Montreal-Quebec-Nova Scotia Day 12. Around Québec City

I had a grand day playing tourist. To begin with I had to figure out a way of getting from Laval University to downtown without having to pedal upward all the time. It would have been a lot easier if I had a decent map, but with what little I had I cut north, to a small creek, rightly thinking that all small rivers lead to the big river. Good luck was with me, and after zig-zagging a bit I found a bicycle path that took me all the way to the wharves, and from there to the “low city”, which was the original location of the settlement founded by Samuel de Champlain in the 1608. This low part of the city is on a narrow bar formed at the foot of the cliff, and is now occupied by all sorts of quaint shops arranged around the original church and its small plaza. I decided to park my bike in this part of the town, and after wandering through the lively streets I worked my way on foot up the cliff to Vieux Québec.

Vieux Québec is a citadel atop a very steep cliff, surrounded by ramparts where cannons made it impregnable (until the British scaled the cliffs about a mile downstream and defeated the French army in the Battle of the Plains of Abraham on September 13, 1759). The old city is dominated by a castle-like resort that looks very ancient but is probably no more than 80 years old, and by the original buildings of Université Laval, which grew from the Seminar de Québec, established in 1663. The university is the oldest higher education institution in Canada. I wandered happily among the old buildings, window shopping and enjoying the very European feeling of the old city.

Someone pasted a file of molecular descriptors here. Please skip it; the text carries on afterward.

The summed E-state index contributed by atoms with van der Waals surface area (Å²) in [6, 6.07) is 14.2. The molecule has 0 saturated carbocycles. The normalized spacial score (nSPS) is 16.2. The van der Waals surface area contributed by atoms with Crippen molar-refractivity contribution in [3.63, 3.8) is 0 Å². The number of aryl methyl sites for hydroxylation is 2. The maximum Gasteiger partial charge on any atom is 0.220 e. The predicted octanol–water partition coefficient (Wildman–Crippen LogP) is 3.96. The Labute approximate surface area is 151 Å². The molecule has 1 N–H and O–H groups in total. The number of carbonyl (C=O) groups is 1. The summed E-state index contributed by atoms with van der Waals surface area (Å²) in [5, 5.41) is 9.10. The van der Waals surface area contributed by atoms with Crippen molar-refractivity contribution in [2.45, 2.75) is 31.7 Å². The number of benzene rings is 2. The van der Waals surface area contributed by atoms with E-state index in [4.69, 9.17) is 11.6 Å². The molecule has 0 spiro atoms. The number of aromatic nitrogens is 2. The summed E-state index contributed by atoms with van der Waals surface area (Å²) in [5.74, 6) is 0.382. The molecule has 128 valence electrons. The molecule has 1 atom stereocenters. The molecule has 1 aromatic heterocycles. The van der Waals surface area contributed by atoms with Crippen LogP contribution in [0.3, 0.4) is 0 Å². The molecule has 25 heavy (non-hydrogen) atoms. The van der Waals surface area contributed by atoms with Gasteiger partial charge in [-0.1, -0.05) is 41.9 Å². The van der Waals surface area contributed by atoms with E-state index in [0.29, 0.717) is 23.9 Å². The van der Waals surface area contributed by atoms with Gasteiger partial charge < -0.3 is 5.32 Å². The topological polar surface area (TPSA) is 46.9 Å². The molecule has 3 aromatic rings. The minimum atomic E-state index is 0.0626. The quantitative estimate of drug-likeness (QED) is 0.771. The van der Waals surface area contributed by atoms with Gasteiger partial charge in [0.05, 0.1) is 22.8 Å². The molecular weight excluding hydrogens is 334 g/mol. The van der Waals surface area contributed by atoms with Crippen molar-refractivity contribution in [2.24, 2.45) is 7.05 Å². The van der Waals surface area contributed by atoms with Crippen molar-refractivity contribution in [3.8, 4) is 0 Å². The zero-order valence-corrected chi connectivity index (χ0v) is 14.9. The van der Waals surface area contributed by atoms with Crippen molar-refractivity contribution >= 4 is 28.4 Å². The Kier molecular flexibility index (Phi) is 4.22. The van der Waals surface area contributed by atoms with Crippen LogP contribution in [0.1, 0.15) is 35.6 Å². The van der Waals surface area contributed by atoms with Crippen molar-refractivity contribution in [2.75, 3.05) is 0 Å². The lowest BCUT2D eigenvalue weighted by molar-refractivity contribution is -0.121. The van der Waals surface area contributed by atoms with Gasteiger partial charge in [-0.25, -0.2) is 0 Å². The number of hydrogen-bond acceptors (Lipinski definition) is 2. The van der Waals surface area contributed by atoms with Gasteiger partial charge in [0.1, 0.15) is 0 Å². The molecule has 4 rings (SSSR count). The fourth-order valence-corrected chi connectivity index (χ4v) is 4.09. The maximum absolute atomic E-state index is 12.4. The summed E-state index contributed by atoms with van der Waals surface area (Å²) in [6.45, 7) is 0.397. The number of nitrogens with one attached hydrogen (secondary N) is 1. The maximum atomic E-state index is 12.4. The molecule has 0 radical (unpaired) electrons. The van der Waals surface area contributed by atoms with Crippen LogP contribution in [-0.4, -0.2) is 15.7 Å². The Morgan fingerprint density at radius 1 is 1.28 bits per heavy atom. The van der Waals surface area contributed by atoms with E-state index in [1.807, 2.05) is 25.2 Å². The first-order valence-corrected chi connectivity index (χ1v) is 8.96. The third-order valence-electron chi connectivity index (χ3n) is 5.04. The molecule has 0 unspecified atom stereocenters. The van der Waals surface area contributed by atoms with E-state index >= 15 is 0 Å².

Another unique attraction of the old city is the Promenade des Governors, which is a broad walking path that hangs off the cliff and connects the old city with the old fort and the Plains on Abraham to the west. Besides being a favorite path of joggers and tourists, it is probably the best place to admire the St. Lawrence River as it widens downstream from the city.